Atmel just did a great 4th of July infographic celebrating the resurgence of American manufacturing. The US still manufactures 75% of everything it consumes. As a former auto engineer who saw millions of jobs lost and trillions of dollars washed down the drain, this really delights me. When I was an EDN editor I attended a presentation by Beacon Economics. This outfit was started by Chris Thornberg, the UCLA professor that predicted the 2007 housing crash in 2006. It was at this presentation that I learned that US manufacturing has never crashed, as many people popularly believe. Indeed, in dollar terms the output of US manufacturing has been on a pretty steady upward march.
What has declined is US manufacturing employment.
This is because computers and automation and robots have greatly increased the productivity of the American worker.
A century ago agriculture took 70-80% of the US employment. But tractors and the green revolution has allowed American food to be grown by 2% of the work force. The same revolution that improved farming is now improving manufacturing.
Indeed the future of US manufacturing has never looked better. Many companies are continuing to invest in their US operations. Atmel just created a new production line in its Colorado fab for our XSense touch sensor film. And though the 2007 crash made for a dip in manufacturing output, there is a slow but steady recovery back to the historical trend lines of healthy growth.
Indeed, the rising costs of off-shore manufacturing have caused a lot of companies to bring manufacturing back to the USA. As noted in this link:
“The reshoring trend is rocking global business, with hundreds of companies working to bring their manufacturing operations back … to North America.”
“…the recent surge in reshoring has shocked even experts and researchers.” Hal Sirkin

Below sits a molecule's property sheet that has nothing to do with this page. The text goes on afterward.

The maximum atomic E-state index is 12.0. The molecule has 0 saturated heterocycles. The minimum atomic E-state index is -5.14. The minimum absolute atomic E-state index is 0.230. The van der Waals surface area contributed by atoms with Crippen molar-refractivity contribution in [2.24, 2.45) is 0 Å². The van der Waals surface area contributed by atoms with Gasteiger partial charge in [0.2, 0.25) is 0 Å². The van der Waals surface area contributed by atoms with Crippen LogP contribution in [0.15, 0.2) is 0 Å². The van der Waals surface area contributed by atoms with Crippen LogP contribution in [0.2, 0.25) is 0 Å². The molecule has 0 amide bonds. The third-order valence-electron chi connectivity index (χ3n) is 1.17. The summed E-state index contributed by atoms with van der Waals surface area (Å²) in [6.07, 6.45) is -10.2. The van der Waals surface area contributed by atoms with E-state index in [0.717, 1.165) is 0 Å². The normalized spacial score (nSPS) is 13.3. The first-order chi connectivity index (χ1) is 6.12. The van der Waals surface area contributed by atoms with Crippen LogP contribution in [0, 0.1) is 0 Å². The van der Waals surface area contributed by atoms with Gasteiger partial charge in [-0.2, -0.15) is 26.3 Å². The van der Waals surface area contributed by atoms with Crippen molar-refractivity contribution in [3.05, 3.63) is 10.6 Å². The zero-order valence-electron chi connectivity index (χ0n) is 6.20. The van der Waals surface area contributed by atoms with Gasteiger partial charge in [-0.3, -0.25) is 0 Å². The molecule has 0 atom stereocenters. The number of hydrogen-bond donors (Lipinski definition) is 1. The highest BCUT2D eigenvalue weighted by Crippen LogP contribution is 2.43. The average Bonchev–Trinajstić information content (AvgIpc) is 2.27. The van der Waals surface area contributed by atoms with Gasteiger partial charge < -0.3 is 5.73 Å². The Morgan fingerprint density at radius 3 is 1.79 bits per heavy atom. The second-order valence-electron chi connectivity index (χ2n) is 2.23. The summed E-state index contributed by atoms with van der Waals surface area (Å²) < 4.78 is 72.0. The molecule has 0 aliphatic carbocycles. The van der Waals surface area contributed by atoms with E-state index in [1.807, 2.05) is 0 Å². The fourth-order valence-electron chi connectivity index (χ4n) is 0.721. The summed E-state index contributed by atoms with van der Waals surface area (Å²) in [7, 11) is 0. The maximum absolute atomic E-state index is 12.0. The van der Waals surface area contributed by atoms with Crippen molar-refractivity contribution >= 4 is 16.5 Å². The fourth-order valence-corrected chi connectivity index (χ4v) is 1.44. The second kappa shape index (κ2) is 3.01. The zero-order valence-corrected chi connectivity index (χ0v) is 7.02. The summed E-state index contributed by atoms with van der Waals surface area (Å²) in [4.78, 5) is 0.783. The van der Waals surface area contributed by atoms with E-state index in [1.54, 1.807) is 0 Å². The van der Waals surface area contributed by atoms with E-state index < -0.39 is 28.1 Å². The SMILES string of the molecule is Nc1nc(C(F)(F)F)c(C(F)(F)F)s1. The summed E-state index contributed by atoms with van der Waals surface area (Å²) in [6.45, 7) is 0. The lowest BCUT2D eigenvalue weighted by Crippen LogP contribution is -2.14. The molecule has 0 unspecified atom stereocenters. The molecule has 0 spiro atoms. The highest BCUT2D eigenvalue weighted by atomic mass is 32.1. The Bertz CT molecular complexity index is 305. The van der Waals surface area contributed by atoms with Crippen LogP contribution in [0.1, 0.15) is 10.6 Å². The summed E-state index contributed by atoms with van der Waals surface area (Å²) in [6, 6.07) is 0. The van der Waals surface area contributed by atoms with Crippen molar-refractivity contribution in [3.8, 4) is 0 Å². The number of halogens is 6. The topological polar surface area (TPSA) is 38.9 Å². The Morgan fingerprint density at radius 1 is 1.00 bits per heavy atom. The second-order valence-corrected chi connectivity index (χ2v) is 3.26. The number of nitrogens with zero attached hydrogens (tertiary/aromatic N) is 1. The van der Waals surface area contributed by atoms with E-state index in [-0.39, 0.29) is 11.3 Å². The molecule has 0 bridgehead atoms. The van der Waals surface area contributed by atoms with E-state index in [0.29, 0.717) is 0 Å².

I myself saw this trend 4 years ago when I visited Trail Tech up in Washington State. They are a power sports manufacturer with a line of HID (high-intensity discharge) headlamps for trail bikes. Their representative told me that they were getting the vacuum-impregnated transformers from an offshore supplier. But they just could not get the quality they needed. Once the transformer was potted there was no method of incoming inspection that would reveal poor potting or construction. So they moved the transformer manufacturing back to the US.
Indeed, many companies are bringing manufacturing back. We have seen GE move its hot-water heater production back to the USA. GE will spend $1 billion to tool up its U.S. appliance production. This will add 1,300 jobs in Kentucky, Alabama, Georgia and Indiana. NCR (National Cash Register) moved its ATM machine production from overseas to Columbus Georgia. Farouk Systems hair driers and Coleman water coolers are coming back to US production. And good-old Converse has a line of shoes made in the US because of strict quality requirements. New Balance, American Apparel, and Timbuktu now make products in the U.S.
Dow Chemical CEO Andrew Liveris has declared that they intend to return production lines to the United States. Indeed, Hal Sirkin, of the Boston Consulting Group forecasts that two to three million manufacturing jobs will come back to the U.S. during this decade.
So don’t despair about the state of manufacturing in the USA. There are good reasons to buy American and there are good reasons to buy imports. Don’t forget the economic principle of comparative advantage, and don’t forget there will always be different advantages for different countries. David Friedman, son of Nobel laureate Milton Friedman has noted there are two ways to make automobiles. One way is to mine ore and make steel and build factories and put together cars. The other way is to fill a big boat with wheat and float it to the West. It will return full of cars. What a miracle modern economics is. So don’t worry and be happy, and if people tell you how the US is lagging, show them this chart: